4. Zakaria ZA, Kamisan FH, Omar MH, et al. Methanol extract of Dicranopteris linearis L. leaves impedes acetaminophen-induced liver intoxication partly by enhancing the endogenous antioxidant system. BMC Complement Altern Med. 2017;17(1):271. doi:10.1186/s12906-017-1781-5
5. Olokoba AB, Aderibigbe SA, Kayode OO. A community survey of practices related to risk factors for liver diseases among adults in Ilorin metropolis. Am J Sci Ind Res. 2010;1(2):118–121.
6. Tsega E. Current views on liver diseases in Ethiopia. Ethiop Med J. 1977;15(2):75–82.
7. Muriel P. Role of free radicals in liver diseases. Hepatol Int. 2009;3(4):526–536. doi:10.1007/s12072-009-9158-6
8. Tukappa NK, Londonkar RL, Nayaka HB. Cytotoxicity and hepatoprotective attributes of methanolic extract of Rumex vesicarius L. Bio Res. 2015;48(1):19. doi:10.1186/s40659-015-0009-8
9. Khan RA, Khan MR, Ahmed M, et al. Hepatoprotection with a chloroform extract of Launaea procumbens against CCl4-induced injuries in rats. BMC Complement Altern Med. 2012;12:114. doi:10.1186/1472-6882-12-114
10. Stoyanovsky DA, Cederbaum AI. Thiol oxidation and cytochrome P450-dependent metabolism of CCl4 triggers Ca2+ release from liver microsomes. Biochemistry. 1996;35:15839–15845. doi:10.1021/bi961295p
11. Kaplowitz N, Tsukamoto H. Oxidative stress and liver disease. Progr Liver Dis. 1996;14:131–159.
12. Rector RS, Thyfault JP, Uptergrove GM, et al. Mitochondrial dysfunction precedes insulin resistance and hepatic steatosis and contributes to the natural history of non-alcoholic fatty liver disease in an obese rodent model. J Hepatol. 2010;52:727–736. doi:10.1016/j.jhep.2009.11.030
13. Zhu R, Wang Y, Zhang L, Guo Q. Oxidative stress and liver disease. Hepatol Res. 2012;42:741–749. doi:10.1111/j.1872-034X.2012.00996.x
14. Zhang A, Sun H, Wang X. Recent advances in natural products from plants for treatment of liver diseases. Eur J Med Chem. 2013;63:570–577. doi:10.1016/j.ejmech.2012.12.062
15. Au JS, Navarro VJ, Rossi S. Review article, drug-induced liver injury-its pathophysiology and evolving diagnostic tools. Aliment Pharmacol Ther. 2011;34:11–20. doi:10.1111/j.1365-2036.2011.04674.x
16. Madrigal-Santillan E, Madrigal-Bujaidar E, Alvarez-Gonzalez I, et al. Review of natural products with hepatoprotective effects. World J Gastroenterol. 2014;20:14787–14804. doi:10.3748/wjg.v20.i40.14787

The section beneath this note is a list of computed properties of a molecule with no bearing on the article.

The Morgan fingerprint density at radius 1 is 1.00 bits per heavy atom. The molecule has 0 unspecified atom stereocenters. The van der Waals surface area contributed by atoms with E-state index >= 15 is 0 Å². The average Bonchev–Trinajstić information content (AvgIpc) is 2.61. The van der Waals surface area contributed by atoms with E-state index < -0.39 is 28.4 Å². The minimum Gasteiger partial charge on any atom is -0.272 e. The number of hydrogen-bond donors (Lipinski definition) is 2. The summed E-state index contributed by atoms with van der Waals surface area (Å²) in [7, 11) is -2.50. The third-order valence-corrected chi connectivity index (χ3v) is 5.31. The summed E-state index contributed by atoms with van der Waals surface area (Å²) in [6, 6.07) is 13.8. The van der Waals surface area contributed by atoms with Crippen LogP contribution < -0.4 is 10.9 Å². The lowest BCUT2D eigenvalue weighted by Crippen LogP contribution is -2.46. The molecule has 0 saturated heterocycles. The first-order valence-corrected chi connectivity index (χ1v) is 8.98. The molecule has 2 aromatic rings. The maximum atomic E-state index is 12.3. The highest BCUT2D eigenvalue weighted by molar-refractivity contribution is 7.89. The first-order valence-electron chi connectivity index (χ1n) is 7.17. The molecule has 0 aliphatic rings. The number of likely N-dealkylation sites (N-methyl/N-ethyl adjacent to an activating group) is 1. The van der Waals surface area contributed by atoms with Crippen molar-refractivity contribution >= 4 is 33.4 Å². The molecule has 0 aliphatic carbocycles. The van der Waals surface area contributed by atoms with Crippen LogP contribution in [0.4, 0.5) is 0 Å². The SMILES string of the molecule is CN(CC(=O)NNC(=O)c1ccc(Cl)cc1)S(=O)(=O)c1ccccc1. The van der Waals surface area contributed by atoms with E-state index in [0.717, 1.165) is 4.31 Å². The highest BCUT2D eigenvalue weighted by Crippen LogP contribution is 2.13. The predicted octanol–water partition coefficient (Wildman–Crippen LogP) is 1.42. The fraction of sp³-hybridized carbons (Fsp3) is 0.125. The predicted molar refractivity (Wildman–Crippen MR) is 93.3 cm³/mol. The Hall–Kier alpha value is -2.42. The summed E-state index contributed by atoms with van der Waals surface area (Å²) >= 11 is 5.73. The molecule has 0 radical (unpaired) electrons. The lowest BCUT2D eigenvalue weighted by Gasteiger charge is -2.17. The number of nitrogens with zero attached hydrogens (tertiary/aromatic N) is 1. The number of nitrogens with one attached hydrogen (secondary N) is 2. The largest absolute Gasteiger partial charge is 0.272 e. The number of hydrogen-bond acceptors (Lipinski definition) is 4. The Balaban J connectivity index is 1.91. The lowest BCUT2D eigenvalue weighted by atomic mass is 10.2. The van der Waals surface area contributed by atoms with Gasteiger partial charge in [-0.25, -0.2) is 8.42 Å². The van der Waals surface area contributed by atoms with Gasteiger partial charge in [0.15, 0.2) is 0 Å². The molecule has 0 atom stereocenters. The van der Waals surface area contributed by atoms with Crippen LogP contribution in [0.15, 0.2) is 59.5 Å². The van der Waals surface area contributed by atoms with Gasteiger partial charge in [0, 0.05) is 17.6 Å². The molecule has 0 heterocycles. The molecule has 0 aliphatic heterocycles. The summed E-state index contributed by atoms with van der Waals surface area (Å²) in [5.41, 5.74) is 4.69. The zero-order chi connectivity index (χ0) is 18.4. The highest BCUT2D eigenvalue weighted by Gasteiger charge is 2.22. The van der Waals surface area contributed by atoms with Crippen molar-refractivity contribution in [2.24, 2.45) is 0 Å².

17. Mulla WA, Salunkhe VR, Bhise SB. Hepatoprotective activity of hydroalcoholic extract of leaves of Alocasia indica (Linn.). Indian J Exp Biol. 2009;47:816–821.
18. Soni RK, Dixit V, Irchhaiya R, et al. Potential herbal hepatoprotective plants: an overview. Int J Pharm Sci Res. 2014;5(3):774.
19. Roy A, Bhoumik D, Sahu RK. Medicinal plants used in liver protection-a review. UK J Pharm Biosci. 2014;2(1):23–33. doi:10.20510/ukjpb/2/i1/91143
20. Mekonnen T, Urga K, Engidawork E. Evaluation of the diuretic and analgesic activities of the rhizomes of Rumex abyssinicus Jacq in mice. J Ethnopharmacol. 2010;127(2):433–439. doi:10.1016/j.jep.2009.10.020
21. Vasas A, Orbán-Gyapai O, Hohmann J. The genus rumex: review of traditional uses, phytochemistry and pharmacology. J Ethnopharmacol. 2015;175:198–228. doi:10.1016/j.jep.2015.09.001
22. Giday M, Asfaw Z, Woldu Z, et al. Medicinal plant knowledge of the Bench ethnic group of Ethiopia: an ethnobotanical investigation. J Ethnobiol Ethnomed. 2009;5(1):34. doi:10.1186/1746-4269-5-34
23. Araya S, Abera B, Giday M. Study of plants traditionally used in public and animal health management in Seharti Samre District, Southern Tigray, Ethiopia. J Ethnobiol Ethnomed. 2015;11(1):22. doi:10.1186/s13002-015-0015-5
24. Abebe W. An overview of Ethiopian traditional medicinal plants used for cancer treatment. Eur J Med Plants. 2016;14(4):1–16. doi:10.9734/EJMP/2016/25670
25. Teklay A, Abera B, Giday M. An ethnobotanical study of medicinal plants used in Kilte Awulaelo District, Tigray Region of Ethiopia. J Ethnobiol Ethnomed. 2013;9(1):65. doi:10.1186/1746-4269-9-65
26. Raju NJ, Yesuf EA. Evaluation of anthelmintic activities of Rumex abyssinicus JACQ and Rumex nervosus Vahl. (Polygonaceae). Int J Pharm Sci Rev Res. 2010;5(2):55–57.
27. Girma B, Yimer G, Makonnen E. Effect of Rumex abyssinicus on preneoplastic lesions in dimethyl hydrazine induced colon carcinogenesis in rats. BMC Complement Altern Med. 2015;15(1):365. doi:10.1186/s12906-015-0883-1
28. Mulisa E, Asres K, Engidawork E. Evaluation of wound healing and anti-inflammatory activity of the rhizomes of Rumex abyssinicus J. (Polygonaceae) in mice. BMC Complement Altern Med. 2015;15(1):341. doi:10.1186/s12906-015-0878-y
29. Fufa FM, Padmanabhan R, Gurmessa GT. Phytochemical investigation and in vitro antibacterial evaluation on root extracts of Rumex abyssinicus. Nat Prod Chem Res. 2016;4(6):1–14.
30. Amgen MB, Pre Labs PJR. Guide for the Care and Use of Laboratory Animals.
31. Otsuka H. Purification by solvent extraction using partition coefficient. Nat Prod Isola. 2006;20:269–273.
32. Organization for Economic Co-operation and Development. Guidance document on acute oral toxicity: up-and-down-procedures. Environmental health and safety monograph series on testing and assessment. J Environ Sci Health Saf Pub. 2008. No 425, OECD.
33. Braca A, De Tommasi N, Di Bari L, et al. Antioxidant principles from bauhinia tarapotensis. J Nat Prod. 2001;64(7):892–895. doi:10.1021/np0100845